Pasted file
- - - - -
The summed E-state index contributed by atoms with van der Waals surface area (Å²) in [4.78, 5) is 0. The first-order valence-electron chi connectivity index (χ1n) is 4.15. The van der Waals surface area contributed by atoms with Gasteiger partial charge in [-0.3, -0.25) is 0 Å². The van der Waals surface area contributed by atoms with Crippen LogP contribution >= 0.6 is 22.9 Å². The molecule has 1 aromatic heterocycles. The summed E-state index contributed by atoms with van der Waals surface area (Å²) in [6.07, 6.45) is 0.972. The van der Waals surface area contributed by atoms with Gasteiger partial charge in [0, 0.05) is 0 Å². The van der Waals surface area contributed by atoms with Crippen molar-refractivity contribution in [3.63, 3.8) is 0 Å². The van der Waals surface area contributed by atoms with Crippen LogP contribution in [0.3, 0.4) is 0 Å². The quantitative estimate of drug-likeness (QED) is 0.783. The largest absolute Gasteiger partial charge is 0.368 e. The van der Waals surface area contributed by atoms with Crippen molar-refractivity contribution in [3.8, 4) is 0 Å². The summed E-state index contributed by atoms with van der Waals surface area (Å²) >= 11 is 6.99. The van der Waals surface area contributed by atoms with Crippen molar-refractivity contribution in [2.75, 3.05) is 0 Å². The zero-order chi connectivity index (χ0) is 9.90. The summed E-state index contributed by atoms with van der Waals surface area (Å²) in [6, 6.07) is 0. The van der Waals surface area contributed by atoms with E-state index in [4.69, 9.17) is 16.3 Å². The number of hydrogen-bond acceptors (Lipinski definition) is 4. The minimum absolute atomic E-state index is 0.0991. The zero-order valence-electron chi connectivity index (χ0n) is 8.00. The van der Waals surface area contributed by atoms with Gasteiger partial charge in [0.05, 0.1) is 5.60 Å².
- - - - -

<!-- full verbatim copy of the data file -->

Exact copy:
The summed E-state index contributed by atoms with van der Waals surface area (Å²) in [4.78, 5) is 0. The first-order valence-electron chi connectivity index (χ1n) is 4.15. The van der Waals surface area contributed by atoms with Gasteiger partial charge in [-0.3, -0.25) is 0 Å². The van der Waals surface area contributed by atoms with Crippen LogP contribution >= 0.6 is 22.9 Å². The molecule has 1 aromatic heterocycles. The summed E-state index contributed by atoms with van der Waals surface area (Å²) in [6.07, 6.45) is 0.972. The van der Waals surface area contributed by atoms with Gasteiger partial charge in [0, 0.05) is 0 Å². The van der Waals surface area contributed by atoms with Crippen molar-refractivity contribution in [3.63, 3.8) is 0 Å². The van der Waals surface area contributed by atoms with Crippen LogP contribution in [0.3, 0.4) is 0 Å². The quantitative estimate of drug-likeness (QED) is 0.783. The largest absolute Gasteiger partial charge is 0.368 e. The van der Waals surface area contributed by atoms with Crippen molar-refractivity contribution in [3.8, 4) is 0 Å². The summed E-state index contributed by atoms with van der Waals surface area (Å²) >= 11 is 6.99. The van der Waals surface area contributed by atoms with Crippen molar-refractivity contribution in [2.75, 3.05) is 0 Å². The zero-order chi connectivity index (χ0) is 9.90. The summed E-state index contributed by atoms with van der Waals surface area (Å²) in [6, 6.07) is 0. The van der Waals surface area contributed by atoms with E-state index in [4.69, 9.17) is 16.3 Å². The number of hydrogen-bond acceptors (Lipinski definition) is 4. The minimum absolute atomic E-state index is 0.0991. The zero-order valence-electron chi connectivity index (χ0n) is 8.00. The van der Waals surface area contributed by atoms with Gasteiger partial charge in [0.05, 0.1) is 5.60 Å².